Rosetta Stone Dispute continues…

Egypt’s head of antiquities will drop a demand for the permanent return of the Rosetta Stone if the British Museum agrees to a 3 month loan, he says. The Stone – a basalt slab dating back to 196BC which was key to the modern deciphering of hieroglyphics – has been at the museum since 1802. Dr Zahi Hawass has long called for foreign museums to return six of the most prized antiquities of Egypt.

For more information on the Rosetta Stone, try The Rosetta Stone by R B Parkinson available from Play.com. This book is written by the Egyptian curator at the British Museum – that is the man currently in charge of the real Rosetta stone.



The persecution of witches

It’s a fact that people practice witchcraft. It’s also a fact that people accused of witchcraft get beaten, humiliated and even killed in our 21st century society. As a site with many Wiccan fans and contirbutors, we felt it was only right to draw attention to those who suffer at the hands of people who do not understand this peaceful practice, and instead use it as an undefined label to attach to the weak or troublesome in society.

Right now in Saudi Arabia a man, and woman are on death row charged with different witchcraft offences. In October, five women were paraded naked, beaten and forced to eat human excrement by villagers after being branded as witches in India’s Jharkhand state. It’s often widows who are accused of supernatural powers, or others easily targeted for their wealth, land and property. In parts of Africa, however, it’s children who are branded, beaten and even killed for being ‘witches’.

At Upon Reflection, we don’t want to make sweeping statements in our short news blogs, nor do we want to show preference to one charitable cause over another, but we thought that it was a topic worth drawing attention to – no matter how briefly. If you want to find out more about how you can get involved in helping those accused of being witches, visit the Stepping Stones charity website and find out how you can get involved.

Pictish Throne Recreated

The first Pictish throne to be built in more than a thousand years has been unveiled at the National Museum of Scotland. A throne built to a design used by the ancient Picts has gone on display at the National Museum of Scotland in Edinburgh. The seat was created by master furniture maker Adrian McCurdy who drew inspiration from stone carvings. The Picts dominated Scotland north of the Firth of Clyde from the 4th to the 9th centuries AD, leaving behind these symbol stones.

The throne will go on display first at the Edinburgh Festival Theatre from 1 December and at the Glenmorangie Distillery in Tain, Ross-shire, next year. It will be displayed at other sites later.

Why is Friday the 13th unlucky?

In any year there will be a Friday the 13th, and in 2009 there have been 3 – the most possible in a single year and something that won’t happen again until 2015. So we thought that it merited a closer look.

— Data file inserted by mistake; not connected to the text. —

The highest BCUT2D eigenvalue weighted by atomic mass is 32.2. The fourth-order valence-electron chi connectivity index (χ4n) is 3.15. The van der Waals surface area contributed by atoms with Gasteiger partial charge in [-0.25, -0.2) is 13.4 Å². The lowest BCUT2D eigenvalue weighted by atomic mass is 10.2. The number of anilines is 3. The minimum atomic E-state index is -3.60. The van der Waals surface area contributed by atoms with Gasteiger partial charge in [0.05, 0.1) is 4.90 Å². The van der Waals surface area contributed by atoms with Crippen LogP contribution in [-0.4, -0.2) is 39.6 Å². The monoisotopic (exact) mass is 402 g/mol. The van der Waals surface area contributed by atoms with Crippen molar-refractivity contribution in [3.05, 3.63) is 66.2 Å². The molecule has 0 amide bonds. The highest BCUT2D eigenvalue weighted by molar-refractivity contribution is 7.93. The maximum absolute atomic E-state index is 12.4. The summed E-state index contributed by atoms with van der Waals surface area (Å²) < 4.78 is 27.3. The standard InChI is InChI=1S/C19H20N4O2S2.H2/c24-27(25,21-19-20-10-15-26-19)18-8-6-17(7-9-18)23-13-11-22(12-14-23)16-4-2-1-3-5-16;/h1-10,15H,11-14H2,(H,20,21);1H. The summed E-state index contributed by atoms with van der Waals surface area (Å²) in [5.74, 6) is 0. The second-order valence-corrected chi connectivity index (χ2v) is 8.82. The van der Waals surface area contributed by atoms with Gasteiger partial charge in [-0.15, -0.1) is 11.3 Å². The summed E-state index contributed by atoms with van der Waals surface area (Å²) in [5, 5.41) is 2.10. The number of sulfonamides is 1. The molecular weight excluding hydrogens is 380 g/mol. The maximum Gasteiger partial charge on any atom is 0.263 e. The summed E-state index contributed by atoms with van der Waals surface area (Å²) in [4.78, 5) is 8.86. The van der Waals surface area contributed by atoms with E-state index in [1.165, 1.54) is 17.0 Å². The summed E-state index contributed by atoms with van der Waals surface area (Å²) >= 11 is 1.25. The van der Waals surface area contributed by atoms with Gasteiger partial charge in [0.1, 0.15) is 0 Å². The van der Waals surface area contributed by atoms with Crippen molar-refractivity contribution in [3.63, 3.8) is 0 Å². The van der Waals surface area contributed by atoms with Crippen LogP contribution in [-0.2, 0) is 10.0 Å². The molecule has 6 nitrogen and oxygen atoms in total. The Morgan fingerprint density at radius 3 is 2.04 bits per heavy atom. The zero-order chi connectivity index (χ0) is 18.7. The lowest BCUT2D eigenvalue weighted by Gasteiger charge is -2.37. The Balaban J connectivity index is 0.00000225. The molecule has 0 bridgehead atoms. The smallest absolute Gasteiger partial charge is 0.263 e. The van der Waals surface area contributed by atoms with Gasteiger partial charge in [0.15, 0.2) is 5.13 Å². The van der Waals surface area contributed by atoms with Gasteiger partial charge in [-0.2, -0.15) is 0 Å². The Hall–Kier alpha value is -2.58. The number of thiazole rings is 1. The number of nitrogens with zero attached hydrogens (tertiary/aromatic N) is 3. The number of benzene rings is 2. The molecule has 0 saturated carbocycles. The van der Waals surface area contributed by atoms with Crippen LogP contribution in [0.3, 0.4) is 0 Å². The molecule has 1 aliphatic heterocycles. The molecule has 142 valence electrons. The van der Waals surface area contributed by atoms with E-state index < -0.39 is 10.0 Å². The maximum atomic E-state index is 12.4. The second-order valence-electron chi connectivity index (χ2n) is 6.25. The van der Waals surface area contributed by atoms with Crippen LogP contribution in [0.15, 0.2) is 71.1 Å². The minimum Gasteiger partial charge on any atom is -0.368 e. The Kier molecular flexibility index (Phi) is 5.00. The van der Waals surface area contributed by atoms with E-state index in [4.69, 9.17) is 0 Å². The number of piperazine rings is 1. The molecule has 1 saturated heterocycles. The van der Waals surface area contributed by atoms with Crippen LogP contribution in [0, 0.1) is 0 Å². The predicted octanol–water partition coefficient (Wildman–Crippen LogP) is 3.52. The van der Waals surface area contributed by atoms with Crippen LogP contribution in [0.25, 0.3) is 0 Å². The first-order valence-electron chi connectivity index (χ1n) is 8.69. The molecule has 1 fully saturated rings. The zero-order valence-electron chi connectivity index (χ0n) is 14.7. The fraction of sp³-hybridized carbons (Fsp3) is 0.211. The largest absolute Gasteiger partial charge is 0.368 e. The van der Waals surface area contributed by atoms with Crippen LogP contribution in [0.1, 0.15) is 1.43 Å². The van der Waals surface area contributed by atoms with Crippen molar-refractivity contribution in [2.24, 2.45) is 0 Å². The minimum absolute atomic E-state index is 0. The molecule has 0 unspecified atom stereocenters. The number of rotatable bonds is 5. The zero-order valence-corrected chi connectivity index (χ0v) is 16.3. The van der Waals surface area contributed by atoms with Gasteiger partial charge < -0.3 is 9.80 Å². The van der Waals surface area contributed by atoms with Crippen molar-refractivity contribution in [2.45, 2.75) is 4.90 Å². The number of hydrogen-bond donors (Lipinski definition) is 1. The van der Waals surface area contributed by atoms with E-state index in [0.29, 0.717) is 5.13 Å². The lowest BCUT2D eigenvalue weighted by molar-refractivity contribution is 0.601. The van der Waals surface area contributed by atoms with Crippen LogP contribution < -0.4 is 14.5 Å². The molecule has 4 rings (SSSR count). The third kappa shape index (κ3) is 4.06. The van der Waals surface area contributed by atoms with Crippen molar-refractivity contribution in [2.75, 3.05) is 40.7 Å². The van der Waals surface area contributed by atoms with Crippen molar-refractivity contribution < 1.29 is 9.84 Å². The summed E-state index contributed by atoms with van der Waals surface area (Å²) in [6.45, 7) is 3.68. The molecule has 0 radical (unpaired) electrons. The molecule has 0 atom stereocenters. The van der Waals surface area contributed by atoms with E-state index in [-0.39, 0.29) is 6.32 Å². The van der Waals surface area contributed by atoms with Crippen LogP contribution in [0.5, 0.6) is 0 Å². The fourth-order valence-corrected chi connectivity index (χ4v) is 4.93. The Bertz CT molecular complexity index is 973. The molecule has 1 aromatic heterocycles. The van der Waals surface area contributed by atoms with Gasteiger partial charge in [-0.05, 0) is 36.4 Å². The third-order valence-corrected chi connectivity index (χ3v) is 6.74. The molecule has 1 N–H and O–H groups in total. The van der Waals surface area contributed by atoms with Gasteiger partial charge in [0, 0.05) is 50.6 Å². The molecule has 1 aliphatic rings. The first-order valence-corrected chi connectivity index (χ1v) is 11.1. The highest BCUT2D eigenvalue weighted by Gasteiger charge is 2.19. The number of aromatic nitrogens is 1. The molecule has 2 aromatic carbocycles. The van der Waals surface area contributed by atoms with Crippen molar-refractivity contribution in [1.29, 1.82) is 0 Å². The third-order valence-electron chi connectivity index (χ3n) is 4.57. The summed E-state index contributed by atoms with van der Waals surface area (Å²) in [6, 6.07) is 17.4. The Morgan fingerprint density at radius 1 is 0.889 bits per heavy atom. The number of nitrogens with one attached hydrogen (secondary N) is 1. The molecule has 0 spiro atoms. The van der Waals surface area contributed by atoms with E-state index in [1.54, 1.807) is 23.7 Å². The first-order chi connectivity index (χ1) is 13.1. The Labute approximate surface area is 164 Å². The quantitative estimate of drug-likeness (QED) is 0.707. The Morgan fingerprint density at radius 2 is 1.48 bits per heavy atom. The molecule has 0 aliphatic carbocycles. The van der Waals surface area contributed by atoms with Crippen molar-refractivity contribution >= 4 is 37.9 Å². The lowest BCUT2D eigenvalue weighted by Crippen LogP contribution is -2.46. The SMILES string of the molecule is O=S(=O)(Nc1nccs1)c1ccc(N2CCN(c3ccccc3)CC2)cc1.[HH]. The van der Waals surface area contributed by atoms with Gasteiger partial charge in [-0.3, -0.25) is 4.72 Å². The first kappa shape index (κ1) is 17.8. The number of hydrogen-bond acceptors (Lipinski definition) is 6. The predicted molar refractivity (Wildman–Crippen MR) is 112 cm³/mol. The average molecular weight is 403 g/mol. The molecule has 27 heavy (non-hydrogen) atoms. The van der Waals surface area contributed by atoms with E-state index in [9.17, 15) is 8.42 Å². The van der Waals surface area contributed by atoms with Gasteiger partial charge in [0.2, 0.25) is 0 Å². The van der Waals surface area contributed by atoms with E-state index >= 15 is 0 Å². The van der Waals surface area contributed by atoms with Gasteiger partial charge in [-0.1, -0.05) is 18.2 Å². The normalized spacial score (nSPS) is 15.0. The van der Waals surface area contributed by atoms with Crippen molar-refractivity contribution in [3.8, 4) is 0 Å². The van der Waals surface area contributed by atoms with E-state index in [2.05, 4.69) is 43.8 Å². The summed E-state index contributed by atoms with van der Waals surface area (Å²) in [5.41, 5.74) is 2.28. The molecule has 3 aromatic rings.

There is no written documentation of Friday the 13th being unlucky until the 19th century, but since most folklore was spoken, not written, it is hard to track the origin of this superstition. Here are some of the most popular theories, we’ll leave you to decide which is true:

Amalgamation of Superstisions:
- In numerology 12 is considered the number of completeness, and 13 is seen as irregular and unnatural. Friday has been seen as unlucky in many religions and cultures, even in the 21st Century.

Norse Mythology:
- According to Norse mythology, Friday is named for Frigga (Freya), the goddess of love and fertility. When the tribes converted to Christianity, she was banished in to a mountaintop as a witch. It was believed that every Friday, the goddess convened a meeting of 13 (eleven other witches and the devil) and plotted evil deeds for the coming week.

Knights Templar
- King Philip secretly ordered the mass arrest of all the Knights Templar in France on Friday, October 13, 1307 – Friday the 13th.






Friday the 13th as a day of Good Luck:
- The Chinese regarded 13 as lucky, as did the ancient Egyptians. To the latter, life was a quest for spiritual ascension which had twelve stages in this life and a thirteenth in the eternal afterlife.

Patriarchal Religions’ conspiracy
- There is speculation that the number 13 was vilified by founders of patriarchal religions because it represented femininity. Thirteen had been revered in prehistoric goddess-worshiping cultures because it corresponded to the number of lunar (menstrual) cycles in a year. As the solar calendar triumphed over the lunar with the rise of male-dominated civilization, it is surmised, so did the “perfect” number 12 over the “imperfect” number 13, thereafter considered anathema.

Egypt bringing its antiquities home

Egyptian archaeologists are traveling to the Louvre in Paris later this month to collect five ancient fresco fragments stolen from a tomb in the Valley of the Kings in the 1980s. These are just some of the “stolen” antiquities which they are seeking to return to Egypt.

The most high-profile item that the archaeologists would like to see returned home is the Rosetta Stone, which is the only artefact in the Egyptian Museum in Cairo which is not real. The real stone is in the British Museum.

If the Stone cannot be returned permanently, Mr Hawass would at least like it back on loan for the opening of Egypt’s Grand Museum at Giza, due by 2013. So far there has been only a cautious response.

Thousands of artefacts were spirited out of Egypt during the period of colonial rule and afterwards by archaeologists, adventurers and thieves. According to a 1972 United Nations agreement, artefacts are the property of their country of origin and pieces smuggled out must be returned.